8

I've only been at my current job for 5 months but my manager is just awful. I have an interview with a recruiter on Friday and I want to practice talking about it without going into detail about his awfulness.

Here are some of the reasons I've come up with for leaving:

  • There has been a huge amount of turnover in the time I've been there (seriously, two accountants/month have left including the Controller and the Assistant Controller) and I'd prefer to work in a place that's more stable.
  • I want to relocate (the interview with the recruiter is in the city I'd like to relocate to.)
  • There's not really enough room for me to grow; I really only have work around month-end close and want to be somewhere I can be productive the whole month instead of half the month.
  • Money! (We've already talked about this a bit--the company I'm working for is paying below market rate for my position.)

If she asks about abysmal manager specifically, I was planning to say something like:

  • Unfortunately, it's just not a great fit; while he is a skilled accountant, it's hit and miss whether he'll actually answer questions I have which can inhibit my productivity. We have very different styles of interaction in the workplace.

Any input on this? My manager is extremely harsh, says a lot of things he just shouldn't and expects us to work unpaid overtime all the time. I know that there have been 3 complaints to HR about him in the time I've been there not including mine and two of them have come from his fellow managers so I'm not alone in being challenged by him and am having a really hard time practicing sounding fairly neutral about this.

Thank you in advance!

UPDATE: I really appreciate the professional advice everyone offered. I didn't talk about the awful manager at all and nailed the interview--the recruiters I interviewed with have already presented me to a couple of their clients and I have an interview independent of the recruiters as well.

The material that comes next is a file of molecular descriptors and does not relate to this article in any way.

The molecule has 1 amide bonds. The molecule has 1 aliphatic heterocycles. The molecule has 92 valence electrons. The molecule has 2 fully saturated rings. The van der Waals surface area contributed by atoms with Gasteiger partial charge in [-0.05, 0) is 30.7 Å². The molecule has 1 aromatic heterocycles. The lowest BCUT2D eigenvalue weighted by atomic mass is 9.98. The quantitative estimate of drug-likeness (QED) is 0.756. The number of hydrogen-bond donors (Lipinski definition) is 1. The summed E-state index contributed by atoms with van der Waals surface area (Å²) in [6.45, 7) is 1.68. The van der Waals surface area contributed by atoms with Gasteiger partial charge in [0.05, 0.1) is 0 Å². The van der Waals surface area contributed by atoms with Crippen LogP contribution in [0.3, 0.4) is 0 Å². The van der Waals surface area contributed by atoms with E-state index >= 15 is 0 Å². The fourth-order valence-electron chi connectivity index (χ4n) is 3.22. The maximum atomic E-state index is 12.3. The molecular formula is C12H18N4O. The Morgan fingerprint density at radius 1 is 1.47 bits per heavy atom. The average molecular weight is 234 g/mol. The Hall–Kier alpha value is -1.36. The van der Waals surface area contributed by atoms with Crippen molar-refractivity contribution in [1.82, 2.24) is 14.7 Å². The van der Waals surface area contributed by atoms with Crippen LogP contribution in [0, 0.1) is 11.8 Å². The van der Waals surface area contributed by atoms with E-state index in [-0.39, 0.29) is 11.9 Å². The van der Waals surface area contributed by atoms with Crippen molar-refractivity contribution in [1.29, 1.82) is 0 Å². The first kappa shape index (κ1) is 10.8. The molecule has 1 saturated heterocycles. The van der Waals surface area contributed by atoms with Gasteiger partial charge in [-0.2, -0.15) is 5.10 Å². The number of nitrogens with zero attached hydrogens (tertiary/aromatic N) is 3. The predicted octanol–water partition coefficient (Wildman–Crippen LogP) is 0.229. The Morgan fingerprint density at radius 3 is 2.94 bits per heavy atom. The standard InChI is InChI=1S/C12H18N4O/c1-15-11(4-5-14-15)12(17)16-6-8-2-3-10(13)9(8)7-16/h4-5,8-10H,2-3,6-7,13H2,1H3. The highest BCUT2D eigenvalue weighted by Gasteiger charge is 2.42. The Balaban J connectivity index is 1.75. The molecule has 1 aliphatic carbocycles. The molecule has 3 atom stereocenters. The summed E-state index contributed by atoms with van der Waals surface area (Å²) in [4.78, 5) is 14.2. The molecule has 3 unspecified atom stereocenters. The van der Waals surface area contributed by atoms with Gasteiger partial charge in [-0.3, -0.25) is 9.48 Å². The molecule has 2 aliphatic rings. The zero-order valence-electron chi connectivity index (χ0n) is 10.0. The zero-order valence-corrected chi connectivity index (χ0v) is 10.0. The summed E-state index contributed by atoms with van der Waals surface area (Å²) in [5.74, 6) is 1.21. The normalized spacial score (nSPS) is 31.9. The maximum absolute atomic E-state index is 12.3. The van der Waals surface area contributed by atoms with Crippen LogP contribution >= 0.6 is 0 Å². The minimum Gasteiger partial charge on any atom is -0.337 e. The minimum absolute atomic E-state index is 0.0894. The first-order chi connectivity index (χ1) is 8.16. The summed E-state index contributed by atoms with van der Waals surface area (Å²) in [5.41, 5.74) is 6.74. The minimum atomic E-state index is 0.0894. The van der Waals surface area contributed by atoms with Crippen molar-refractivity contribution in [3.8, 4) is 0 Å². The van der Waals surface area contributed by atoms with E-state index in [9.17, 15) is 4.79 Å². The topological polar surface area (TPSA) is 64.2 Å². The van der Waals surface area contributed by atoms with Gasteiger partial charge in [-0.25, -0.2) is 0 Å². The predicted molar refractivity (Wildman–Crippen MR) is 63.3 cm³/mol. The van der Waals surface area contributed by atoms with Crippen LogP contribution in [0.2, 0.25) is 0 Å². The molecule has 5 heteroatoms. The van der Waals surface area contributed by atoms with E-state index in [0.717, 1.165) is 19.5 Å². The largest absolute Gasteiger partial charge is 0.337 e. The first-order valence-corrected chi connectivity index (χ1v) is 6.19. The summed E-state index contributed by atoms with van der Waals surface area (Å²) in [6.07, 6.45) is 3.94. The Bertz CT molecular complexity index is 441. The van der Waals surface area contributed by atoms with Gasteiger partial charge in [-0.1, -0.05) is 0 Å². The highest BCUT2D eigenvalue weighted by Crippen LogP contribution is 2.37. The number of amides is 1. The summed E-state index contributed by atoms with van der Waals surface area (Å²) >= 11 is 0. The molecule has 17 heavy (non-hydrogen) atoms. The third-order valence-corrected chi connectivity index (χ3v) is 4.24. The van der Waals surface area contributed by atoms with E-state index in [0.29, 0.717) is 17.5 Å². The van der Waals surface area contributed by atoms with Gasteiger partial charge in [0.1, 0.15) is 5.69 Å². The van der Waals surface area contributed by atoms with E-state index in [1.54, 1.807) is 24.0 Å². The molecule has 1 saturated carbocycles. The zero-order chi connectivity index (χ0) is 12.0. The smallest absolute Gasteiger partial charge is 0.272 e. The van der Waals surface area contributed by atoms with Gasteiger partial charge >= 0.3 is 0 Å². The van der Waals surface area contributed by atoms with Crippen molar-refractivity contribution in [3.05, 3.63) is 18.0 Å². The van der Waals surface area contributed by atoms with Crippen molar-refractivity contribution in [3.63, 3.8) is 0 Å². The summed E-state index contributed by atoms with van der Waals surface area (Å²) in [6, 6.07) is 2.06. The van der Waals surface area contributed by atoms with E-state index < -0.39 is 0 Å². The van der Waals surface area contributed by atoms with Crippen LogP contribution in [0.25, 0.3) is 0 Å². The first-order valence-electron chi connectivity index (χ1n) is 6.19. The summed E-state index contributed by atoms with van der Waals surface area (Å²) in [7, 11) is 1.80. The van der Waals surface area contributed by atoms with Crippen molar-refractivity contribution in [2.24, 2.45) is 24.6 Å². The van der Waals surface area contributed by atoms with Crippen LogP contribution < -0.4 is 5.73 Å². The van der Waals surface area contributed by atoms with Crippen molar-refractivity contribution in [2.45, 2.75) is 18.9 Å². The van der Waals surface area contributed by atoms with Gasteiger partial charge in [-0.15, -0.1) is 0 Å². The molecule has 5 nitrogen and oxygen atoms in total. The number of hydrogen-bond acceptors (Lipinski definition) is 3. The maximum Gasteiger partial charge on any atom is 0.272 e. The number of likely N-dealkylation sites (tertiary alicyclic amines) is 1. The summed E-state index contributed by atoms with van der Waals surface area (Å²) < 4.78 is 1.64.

• Where are you located? Your boss expecting you to work unpaid overtime is most likely illegal if you in the United States and have over certain number of employees in your company, per Fair Labor Act – Anthony Mar 9 '16 at 3:23
  • I'm in the US. The expectation of unpaid overtime was one of the things I reported to HR which they didn't address. – Alex K Mar 9 '16 at 3:34
  • If the recruiter is a third-party recruiter, you can probably feel more comfortable going into detail about things like this. They will probably tell you not to do so in an actual interview with a potential employer, but there's no reason for the recruiter not to know what you're looking for and why. – Carson63000 Mar 9 '16 at 4:44
  • Thanks, Carson! I'll keep that in mind--I may go there if we have good rapport. – Alex K Mar 9 '16 at 4:53
  • @Joe Strazzere: Because less money than you want is still way better than no money at all? Though really, I don't think the OP should make a big point of wanting money. Concentrate on the 2nd & 3rd points - want to relocate, and realized that you're over-qualified for the current job. Don't mention manager problems at all. – jamesqf Mar 10 '16 at 0:16
6

I would concentrate on putting across this message: "I joined firm X, but I only learned afterwards that it wasn't what I was really looking for. I did try to make it work, but it was not to be." Everyone makes mistakes. Everyone out there has joined a firm that didn't quite turn out to be what they expected - and if you are the kind of guy who recovers from a setback by picking himself off the ground, dusting himself off and trying again, that's hardly a quality most people will have a problem with.

Yes, I would avoid, like the plague, mentioning anything about your old boss, HR complaints or general deficiencies, no matter how justified - or immoral/illegal - they are. (As the saying goes, if you cannot say anything nice, it is better not to say anything at all.) At best, the interviewing HR / line manager could start thinking "Is this going to be a conversation about me, next time, if we hire this guy?" - or, worse, you may well be seen as a troublemaker.

If asked about your current work environment, just smile as charmingly as you can manage, and say "It's interesting" (and be prepared to say at least one interesting thing about it), and leave it at that. Nobody is going to interrogate you about your boss, unless you give them cause to do so.